Equity futures are unchanged as investors wait for financial data, earnings

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US stock index futures were unchanged in overnight trading on Monday, after the big averages began the week with subdued movements as investors melted a jump in returns.

Forward contracts linked to the Dow Jones Industrial Average received 18 points. S&P 500 futures increased by 0.03%, while Nasdaq 100 futures increased by 0.04%.

During regular trading, the Dow fell about 13 points, or 0.04%, for its fourth negative session in the last five. At today’s highest, the 30-share index rose about 136 points. The S&P 500 ended the day unchanged at 4,682.87. The benchmark index moved between gains and losses during the session, rising 0.3% at one point, while trading 0.21% lower. The Nasdaq Composite fell 0.04 percent. Russell 2000 was the relative inferior performance, decreased 0.45%.

Equity movements came when interest rates rose, with the yield on the 10-year government bond peaking at 1.62% while the 30-year government bond rose above 2%.

Fear of inflation weighs on the market after last month’s consumer price index showed its largest annual increase in more than three decades. Paul Christopher, head of global market strategy at the Wells Fargo Investment Institute, said he believes inflation will slow in 2022, but that “the road to lower inflation [will] start with higher inflation in the first half of the year. “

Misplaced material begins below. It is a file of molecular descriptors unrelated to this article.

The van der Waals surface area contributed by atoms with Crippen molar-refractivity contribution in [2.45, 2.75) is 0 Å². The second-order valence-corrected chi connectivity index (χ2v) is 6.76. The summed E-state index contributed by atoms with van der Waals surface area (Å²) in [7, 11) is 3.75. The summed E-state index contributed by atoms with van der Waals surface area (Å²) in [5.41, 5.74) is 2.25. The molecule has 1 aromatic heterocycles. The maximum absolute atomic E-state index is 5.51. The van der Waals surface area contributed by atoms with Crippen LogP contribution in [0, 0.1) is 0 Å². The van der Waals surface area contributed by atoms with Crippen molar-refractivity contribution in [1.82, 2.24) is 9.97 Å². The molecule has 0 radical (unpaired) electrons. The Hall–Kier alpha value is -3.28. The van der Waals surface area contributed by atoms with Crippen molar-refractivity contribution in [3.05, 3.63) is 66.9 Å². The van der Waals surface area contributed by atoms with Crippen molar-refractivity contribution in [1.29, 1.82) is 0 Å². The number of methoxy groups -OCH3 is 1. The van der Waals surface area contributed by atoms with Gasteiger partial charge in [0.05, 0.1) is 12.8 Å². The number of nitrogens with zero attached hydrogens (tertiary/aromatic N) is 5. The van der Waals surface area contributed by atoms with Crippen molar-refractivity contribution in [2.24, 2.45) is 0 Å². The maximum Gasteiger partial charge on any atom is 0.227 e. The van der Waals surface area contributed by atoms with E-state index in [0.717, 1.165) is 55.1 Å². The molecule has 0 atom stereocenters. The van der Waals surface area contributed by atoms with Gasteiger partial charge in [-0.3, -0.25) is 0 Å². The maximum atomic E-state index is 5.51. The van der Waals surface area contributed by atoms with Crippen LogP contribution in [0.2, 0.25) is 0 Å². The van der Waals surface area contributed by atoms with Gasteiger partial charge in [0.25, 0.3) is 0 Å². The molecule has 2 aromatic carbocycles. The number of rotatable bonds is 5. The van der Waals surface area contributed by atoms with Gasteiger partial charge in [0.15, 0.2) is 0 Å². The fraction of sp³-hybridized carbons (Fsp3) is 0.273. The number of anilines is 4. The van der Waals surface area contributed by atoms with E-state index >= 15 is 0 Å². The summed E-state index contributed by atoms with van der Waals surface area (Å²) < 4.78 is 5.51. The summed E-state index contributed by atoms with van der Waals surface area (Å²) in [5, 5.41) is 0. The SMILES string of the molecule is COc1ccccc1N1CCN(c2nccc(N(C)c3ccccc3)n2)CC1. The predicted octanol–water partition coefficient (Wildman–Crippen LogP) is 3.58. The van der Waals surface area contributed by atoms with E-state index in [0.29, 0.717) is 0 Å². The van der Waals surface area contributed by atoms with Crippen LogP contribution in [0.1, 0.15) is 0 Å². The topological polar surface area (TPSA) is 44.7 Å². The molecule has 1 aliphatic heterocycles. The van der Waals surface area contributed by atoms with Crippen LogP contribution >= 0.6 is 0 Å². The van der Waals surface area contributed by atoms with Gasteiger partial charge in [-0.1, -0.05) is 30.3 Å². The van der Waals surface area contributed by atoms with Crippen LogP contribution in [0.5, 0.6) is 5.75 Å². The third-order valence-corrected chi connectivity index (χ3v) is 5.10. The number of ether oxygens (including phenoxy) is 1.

“The stickier drivers of inflation are likely to persist, but our basic case is that they will not outweigh the improvement we expect in the transitional elements,” he wrote in a statement to customers.

Walmart begins a hectic week of retail revenue on Tuesday before the market opens, giving investors a look at how much consumers are spending. Home Depot also reports before the market opens, while Target will publish results on Wednesday.

A series of financial data will be released on Tuesday, including retail trade figures for October. Economists surveyed by Dow Jones expect sales to have increased by 1.5% last month, compared to 0.7% in September. Industrial production figures will also be released, as will NAHB’s housing market index survey.

On Monday afternoon, President Joe Biden signed $ 1 trillion two-part infrastructure note to law. The package includes financing for transport, broadband and public services.

The large averages come from their first negative week of six, but the shares are still trading around record highs. When Wall Street strategists look forward to 2022, some, including Morgan Stanley’s Michael Wilson, believe the picture looks subdued.

“With tightening financial conditions and declining profit growth, the 12-month risk / reward for the broad indices looks unattractive at current prices,” he said in a statement to customers on Monday. “On the other hand, strong nominal GDP growth should continue to provide many good equity-level investment opportunities for active managers,” he added. His 12-month base target for the S&P 500 is 4,400, which is 6% below where the index closed on Monday.